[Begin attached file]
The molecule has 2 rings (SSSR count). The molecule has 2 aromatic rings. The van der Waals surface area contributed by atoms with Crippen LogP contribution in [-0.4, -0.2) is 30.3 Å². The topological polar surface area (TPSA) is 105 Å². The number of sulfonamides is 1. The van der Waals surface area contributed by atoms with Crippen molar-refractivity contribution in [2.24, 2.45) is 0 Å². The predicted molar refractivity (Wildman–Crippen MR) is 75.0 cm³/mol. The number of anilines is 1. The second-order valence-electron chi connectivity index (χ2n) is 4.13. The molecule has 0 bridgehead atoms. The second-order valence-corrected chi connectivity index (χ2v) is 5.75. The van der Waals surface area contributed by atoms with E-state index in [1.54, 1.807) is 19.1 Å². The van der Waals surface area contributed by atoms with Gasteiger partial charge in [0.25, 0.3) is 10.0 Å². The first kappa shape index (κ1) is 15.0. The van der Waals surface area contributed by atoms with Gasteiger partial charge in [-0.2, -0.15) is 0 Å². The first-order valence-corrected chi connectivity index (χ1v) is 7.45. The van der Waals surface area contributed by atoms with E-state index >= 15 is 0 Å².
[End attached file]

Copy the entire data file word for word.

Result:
The molecule has 2 rings (SSSR count). The molecule has 2 aromatic rings. The van der Waals surface area contributed by atoms with Crippen LogP contribution in [-0.4, -0.2) is 30.3 Å². The topological polar surface area (TPSA) is 105 Å². The number of sulfonamides is 1. The van der Waals surface area contributed by atoms with Crippen molar-refractivity contribution in [2.24, 2.45) is 0 Å². The predicted molar refractivity (Wildman–Crippen MR) is 75.0 cm³/mol. The number of anilines is 1. The second-order valence-electron chi connectivity index (χ2n) is 4.13. The molecule has 0 bridgehead atoms. The second-order valence-corrected chi connectivity index (χ2v) is 5.75. The van der Waals surface area contributed by atoms with E-state index in [1.54, 1.807) is 19.1 Å². The van der Waals surface area contributed by atoms with Gasteiger partial charge in [0.25, 0.3) is 10.0 Å². The first kappa shape index (κ1) is 15.0. The van der Waals surface area contributed by atoms with Gasteiger partial charge in [-0.2, -0.15) is 0 Å². The first-order valence-corrected chi connectivity index (χ1v) is 7.45. The van der Waals surface area contributed by atoms with E-state index >= 15 is 0 Å².